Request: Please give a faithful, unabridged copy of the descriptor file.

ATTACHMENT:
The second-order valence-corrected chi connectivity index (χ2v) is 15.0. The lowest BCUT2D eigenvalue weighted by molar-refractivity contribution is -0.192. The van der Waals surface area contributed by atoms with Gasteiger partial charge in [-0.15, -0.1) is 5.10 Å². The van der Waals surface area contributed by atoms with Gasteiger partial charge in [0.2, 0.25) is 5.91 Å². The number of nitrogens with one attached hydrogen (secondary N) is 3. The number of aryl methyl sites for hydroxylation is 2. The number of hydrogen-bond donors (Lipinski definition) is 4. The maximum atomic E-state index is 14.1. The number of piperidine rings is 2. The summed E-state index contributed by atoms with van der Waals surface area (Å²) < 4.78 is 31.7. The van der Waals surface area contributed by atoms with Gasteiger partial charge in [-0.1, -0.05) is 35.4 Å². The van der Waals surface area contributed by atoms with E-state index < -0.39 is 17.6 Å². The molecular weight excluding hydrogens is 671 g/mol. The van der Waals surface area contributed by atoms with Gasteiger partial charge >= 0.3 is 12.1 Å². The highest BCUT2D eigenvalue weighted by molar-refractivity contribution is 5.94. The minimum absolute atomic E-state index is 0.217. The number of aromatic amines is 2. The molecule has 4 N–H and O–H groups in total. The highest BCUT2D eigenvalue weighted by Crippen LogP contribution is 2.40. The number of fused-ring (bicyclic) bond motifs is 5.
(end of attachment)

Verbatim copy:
The second-order valence-corrected chi connectivity index (χ2v) is 15.0. The lowest BCUT2D eigenvalue weighted by molar-refractivity contribution is -0.192. The van der Waals surface area contributed by atoms with Gasteiger partial charge in [-0.15, -0.1) is 5.10 Å². The van der Waals surface area contributed by atoms with Gasteiger partial charge in [0.2, 0.25) is 5.91 Å². The number of nitrogens with one attached hydrogen (secondary N) is 3. The number of aryl methyl sites for hydroxylation is 2. The number of hydrogen-bond donors (Lipinski definition) is 4. The maximum atomic E-state index is 14.1. The number of piperidine rings is 2. The summed E-state index contributed by atoms with van der Waals surface area (Å²) < 4.78 is 31.7. The van der Waals surface area contributed by atoms with Gasteiger partial charge in [-0.1, -0.05) is 35.4 Å². The van der Waals surface area contributed by atoms with E-state index < -0.39 is 17.6 Å². The molecular weight excluding hydrogens is 671 g/mol. The van der Waals surface area contributed by atoms with Gasteiger partial charge >= 0.3 is 12.1 Å². The highest BCUT2D eigenvalue weighted by molar-refractivity contribution is 5.94. The minimum absolute atomic E-state index is 0.217. The number of aromatic amines is 2. The molecule has 4 N–H and O–H groups in total. The highest BCUT2D eigenvalue weighted by Crippen LogP contribution is 2.40. The number of fused-ring (bicyclic) bond motifs is 5.